IMF to Seek $1 Trillion Boost Amid Euro Crisis
The International Monetary Fund is proposing a $1 trillion expansion of its lending resources to safeguard the global economy against any worsening of Europeâ€™s debt crisis, according to an official at a Group of 20 nation.
The Washington-based lender is pushing China, Brazil, Russia, India, Japan and oil-exporting nations to be the top contributors, according to the official, who spoke on condition of anonymity because the talks are private. The fund wants the agreement struck at the Feb. 25-26 meeting of G-20 finance ministers and central bankers in Mexico City, the official said.
IMF Managing Director Christine Lagarde said yesterday her staff are studying options to increase the fundâ€™s war-chest beyond the current $385 billion. While euro-region nations have already pledged to contribute 150 billion euros ($192 billion), the U.S. has said it has no plans to make new bilateral loans and G-20 leaders ended last year at odds over the issue.
I do hope they aren’t telling the Chinese, Brazilians, Indians etc that the more money they put up the less likely it is to be used. (For further clarification on what this is all about, see here)
And as if to “ready up” potential funding participants for the IMF the World Bank has issued this warning to emerging economies.
Developing countries should take steps to plan for a global economic meltdown on a par with 2008-09 if the European sovereign debt crisis escalates, the World Bank warned on Wednesday in its latest economic forecasts. Predicting significantly slower global growth in 2012 than it expected last summer even if the eurozone muddles through its crisis, World Bank economists said that if financial markets deny funds to eurozone economies, global growth would be about 4 percentage points lower than even these figures, with poorer economies far from immune.
Andrew Burns, head of macroeconomics at the Bank, told journalists in London: â€œDeveloping countries should hope for the best and prepare for the worst.â€ Stressing the importance of contingency planning, he added: â€œAn escalation of the crisis would spare no one. Developed and developing-country growth rates could fall by as much or more than in 2008-09.â€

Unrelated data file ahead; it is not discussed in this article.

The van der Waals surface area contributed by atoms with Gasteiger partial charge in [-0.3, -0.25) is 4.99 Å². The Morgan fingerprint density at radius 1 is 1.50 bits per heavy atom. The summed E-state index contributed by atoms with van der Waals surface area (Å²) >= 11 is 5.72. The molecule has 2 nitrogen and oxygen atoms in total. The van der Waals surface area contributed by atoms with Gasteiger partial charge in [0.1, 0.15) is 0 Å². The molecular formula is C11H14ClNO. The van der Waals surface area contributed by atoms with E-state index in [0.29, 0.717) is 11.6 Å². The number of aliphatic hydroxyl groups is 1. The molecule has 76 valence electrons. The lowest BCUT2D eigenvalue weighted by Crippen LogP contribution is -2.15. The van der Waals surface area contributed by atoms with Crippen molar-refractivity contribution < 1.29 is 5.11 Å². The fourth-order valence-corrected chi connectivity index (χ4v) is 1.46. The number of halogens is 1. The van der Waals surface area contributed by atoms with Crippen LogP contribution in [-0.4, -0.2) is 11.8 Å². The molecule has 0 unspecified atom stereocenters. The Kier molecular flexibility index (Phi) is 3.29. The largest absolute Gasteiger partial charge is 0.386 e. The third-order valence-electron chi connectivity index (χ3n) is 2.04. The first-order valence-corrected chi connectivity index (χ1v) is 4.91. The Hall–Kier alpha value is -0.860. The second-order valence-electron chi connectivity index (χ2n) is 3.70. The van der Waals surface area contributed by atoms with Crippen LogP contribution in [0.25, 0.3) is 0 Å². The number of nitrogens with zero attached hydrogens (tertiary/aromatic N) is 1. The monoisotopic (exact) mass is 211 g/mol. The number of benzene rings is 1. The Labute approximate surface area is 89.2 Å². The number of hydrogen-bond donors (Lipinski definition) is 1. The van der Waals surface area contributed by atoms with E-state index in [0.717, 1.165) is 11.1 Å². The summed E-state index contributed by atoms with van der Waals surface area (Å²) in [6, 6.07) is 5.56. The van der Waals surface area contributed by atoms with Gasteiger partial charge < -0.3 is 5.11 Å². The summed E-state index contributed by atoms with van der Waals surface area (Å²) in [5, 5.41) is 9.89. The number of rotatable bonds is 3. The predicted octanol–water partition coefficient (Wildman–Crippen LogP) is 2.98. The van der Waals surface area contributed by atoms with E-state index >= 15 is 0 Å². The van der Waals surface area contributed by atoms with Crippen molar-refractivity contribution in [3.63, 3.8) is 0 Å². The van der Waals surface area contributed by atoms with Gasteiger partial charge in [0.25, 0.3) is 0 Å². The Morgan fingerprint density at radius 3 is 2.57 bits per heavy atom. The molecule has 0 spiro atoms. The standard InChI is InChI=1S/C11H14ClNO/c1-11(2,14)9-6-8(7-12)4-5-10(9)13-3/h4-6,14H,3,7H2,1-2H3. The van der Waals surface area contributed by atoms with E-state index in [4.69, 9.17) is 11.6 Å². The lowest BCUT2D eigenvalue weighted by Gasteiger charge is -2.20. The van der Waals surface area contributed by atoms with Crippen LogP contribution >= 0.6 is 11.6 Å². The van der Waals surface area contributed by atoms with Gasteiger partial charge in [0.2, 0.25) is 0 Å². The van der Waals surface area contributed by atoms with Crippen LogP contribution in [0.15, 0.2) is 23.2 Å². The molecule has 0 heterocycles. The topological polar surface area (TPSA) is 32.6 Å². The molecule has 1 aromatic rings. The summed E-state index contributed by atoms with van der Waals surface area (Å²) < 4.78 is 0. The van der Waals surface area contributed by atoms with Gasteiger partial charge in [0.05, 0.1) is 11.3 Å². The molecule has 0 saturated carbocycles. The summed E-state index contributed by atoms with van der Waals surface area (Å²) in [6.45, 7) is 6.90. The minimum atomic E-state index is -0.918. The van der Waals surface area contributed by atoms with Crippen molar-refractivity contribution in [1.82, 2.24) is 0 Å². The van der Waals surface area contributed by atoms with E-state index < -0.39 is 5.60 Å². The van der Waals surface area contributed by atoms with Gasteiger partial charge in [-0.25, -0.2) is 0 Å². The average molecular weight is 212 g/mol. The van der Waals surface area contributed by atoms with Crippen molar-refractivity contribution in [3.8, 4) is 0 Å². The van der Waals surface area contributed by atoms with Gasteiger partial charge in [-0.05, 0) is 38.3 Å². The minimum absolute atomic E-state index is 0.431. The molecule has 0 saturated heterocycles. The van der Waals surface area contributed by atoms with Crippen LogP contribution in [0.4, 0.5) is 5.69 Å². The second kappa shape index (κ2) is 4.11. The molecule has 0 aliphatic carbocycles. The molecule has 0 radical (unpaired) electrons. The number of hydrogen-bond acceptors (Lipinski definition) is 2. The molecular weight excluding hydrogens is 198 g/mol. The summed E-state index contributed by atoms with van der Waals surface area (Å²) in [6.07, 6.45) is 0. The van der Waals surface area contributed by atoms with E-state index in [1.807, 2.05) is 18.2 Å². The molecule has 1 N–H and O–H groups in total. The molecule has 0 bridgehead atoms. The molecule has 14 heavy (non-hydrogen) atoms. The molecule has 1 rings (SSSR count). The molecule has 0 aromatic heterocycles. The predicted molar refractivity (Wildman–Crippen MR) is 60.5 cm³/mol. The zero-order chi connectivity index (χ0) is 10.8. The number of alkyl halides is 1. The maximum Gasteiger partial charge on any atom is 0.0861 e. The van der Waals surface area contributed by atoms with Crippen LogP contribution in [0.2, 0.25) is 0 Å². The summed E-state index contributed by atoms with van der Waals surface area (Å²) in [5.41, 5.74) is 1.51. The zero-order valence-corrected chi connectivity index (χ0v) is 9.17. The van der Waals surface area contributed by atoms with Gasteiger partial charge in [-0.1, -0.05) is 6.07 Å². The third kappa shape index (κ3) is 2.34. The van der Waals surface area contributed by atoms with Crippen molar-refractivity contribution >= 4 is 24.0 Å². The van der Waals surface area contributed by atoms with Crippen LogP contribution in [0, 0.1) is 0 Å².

â€œThe motor of the global economy â€“ developing nations â€“ is slower at the same time as the worldâ€™s largest economic area â€“ the EU â€“ is in recession and these could feed on each other,â€ Mr Burns said.
If such a vicious circle were to develop, developing countries would find it impossible to decouple from European woes, he added. Many would be affected by falling oil and commodity prices, remittances sent home from workers in rich countries could fall more than 5 per cent along with income in rich countries, banking systems in poor countries would be vulnerable to financing risk as many developing countries have significant short-term debt falling due in 2012 and a confidence crisis would also hit spending in rich and poor countries alike.
Edward Hugh, head of global economic strategy on Facebook said, “Threatening people with dire consequences seems to be in fashion these days. Mario Monti is telling Angela Merkel she could face a populist revolt on the periphery if she doesn’t help him, while the World Bank seem to be warning the poor countries that if they don’t go along with the IMF whipround they could become ever poorer.”